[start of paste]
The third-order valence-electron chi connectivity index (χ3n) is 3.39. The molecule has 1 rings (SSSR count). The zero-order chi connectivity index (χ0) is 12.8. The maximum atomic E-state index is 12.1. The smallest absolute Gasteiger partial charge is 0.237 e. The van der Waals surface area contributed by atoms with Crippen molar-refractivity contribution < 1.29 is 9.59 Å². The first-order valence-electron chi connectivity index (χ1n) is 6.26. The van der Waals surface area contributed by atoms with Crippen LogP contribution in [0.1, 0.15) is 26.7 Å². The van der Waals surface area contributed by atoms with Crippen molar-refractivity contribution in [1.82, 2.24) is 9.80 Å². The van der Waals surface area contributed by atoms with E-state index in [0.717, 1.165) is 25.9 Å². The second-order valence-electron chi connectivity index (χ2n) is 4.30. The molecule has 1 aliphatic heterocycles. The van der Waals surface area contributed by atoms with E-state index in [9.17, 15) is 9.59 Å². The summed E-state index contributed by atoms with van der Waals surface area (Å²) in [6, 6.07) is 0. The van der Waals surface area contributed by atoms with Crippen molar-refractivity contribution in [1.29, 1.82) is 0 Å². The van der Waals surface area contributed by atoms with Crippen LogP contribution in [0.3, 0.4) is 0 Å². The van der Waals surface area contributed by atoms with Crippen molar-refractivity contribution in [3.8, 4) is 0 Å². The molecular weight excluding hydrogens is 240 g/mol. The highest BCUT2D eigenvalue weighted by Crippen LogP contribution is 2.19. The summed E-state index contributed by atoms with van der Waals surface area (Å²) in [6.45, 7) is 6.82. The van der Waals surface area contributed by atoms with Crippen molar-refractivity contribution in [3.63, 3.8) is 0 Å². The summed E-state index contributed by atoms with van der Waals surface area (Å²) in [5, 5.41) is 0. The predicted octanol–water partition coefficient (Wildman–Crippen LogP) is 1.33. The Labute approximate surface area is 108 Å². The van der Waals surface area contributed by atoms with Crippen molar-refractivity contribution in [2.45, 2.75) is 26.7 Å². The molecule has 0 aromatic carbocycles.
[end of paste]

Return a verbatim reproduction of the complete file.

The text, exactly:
The third-order valence-electron chi connectivity index (χ3n) is 3.39. The molecule has 1 rings (SSSR count). The zero-order chi connectivity index (χ0) is 12.8. The maximum atomic E-state index is 12.1. The smallest absolute Gasteiger partial charge is 0.237 e. The van der Waals surface area contributed by atoms with Crippen molar-refractivity contribution < 1.29 is 9.59 Å². The first-order valence-electron chi connectivity index (χ1n) is 6.26. The van der Waals surface area contributed by atoms with Crippen LogP contribution in [0.1, 0.15) is 26.7 Å². The van der Waals surface area contributed by atoms with Crippen molar-refractivity contribution in [1.82, 2.24) is 9.80 Å². The van der Waals surface area contributed by atoms with E-state index in [0.717, 1.165) is 25.9 Å². The second-order valence-electron chi connectivity index (χ2n) is 4.30. The molecule has 1 aliphatic heterocycles. The van der Waals surface area contributed by atoms with E-state index in [9.17, 15) is 9.59 Å². The summed E-state index contributed by atoms with van der Waals surface area (Å²) in [6, 6.07) is 0. The van der Waals surface area contributed by atoms with Crippen molar-refractivity contribution in [1.29, 1.82) is 0 Å². The van der Waals surface area contributed by atoms with Crippen LogP contribution in [0.3, 0.4) is 0 Å². The van der Waals surface area contributed by atoms with Crippen molar-refractivity contribution in [3.8, 4) is 0 Å². The molecular weight excluding hydrogens is 240 g/mol. The highest BCUT2D eigenvalue weighted by Crippen LogP contribution is 2.19. The summed E-state index contributed by atoms with van der Waals surface area (Å²) in [6.45, 7) is 6.82. The van der Waals surface area contributed by atoms with Crippen molar-refractivity contribution in [3.63, 3.8) is 0 Å². The summed E-state index contributed by atoms with van der Waals surface area (Å²) in [5, 5.41) is 0. The predicted octanol–water partition coefficient (Wildman–Crippen LogP) is 1.33. The Labute approximate surface area is 108 Å². The van der Waals surface area contributed by atoms with Crippen molar-refractivity contribution in [2.45, 2.75) is 26.7 Å². The molecule has 0 aromatic carbocycles.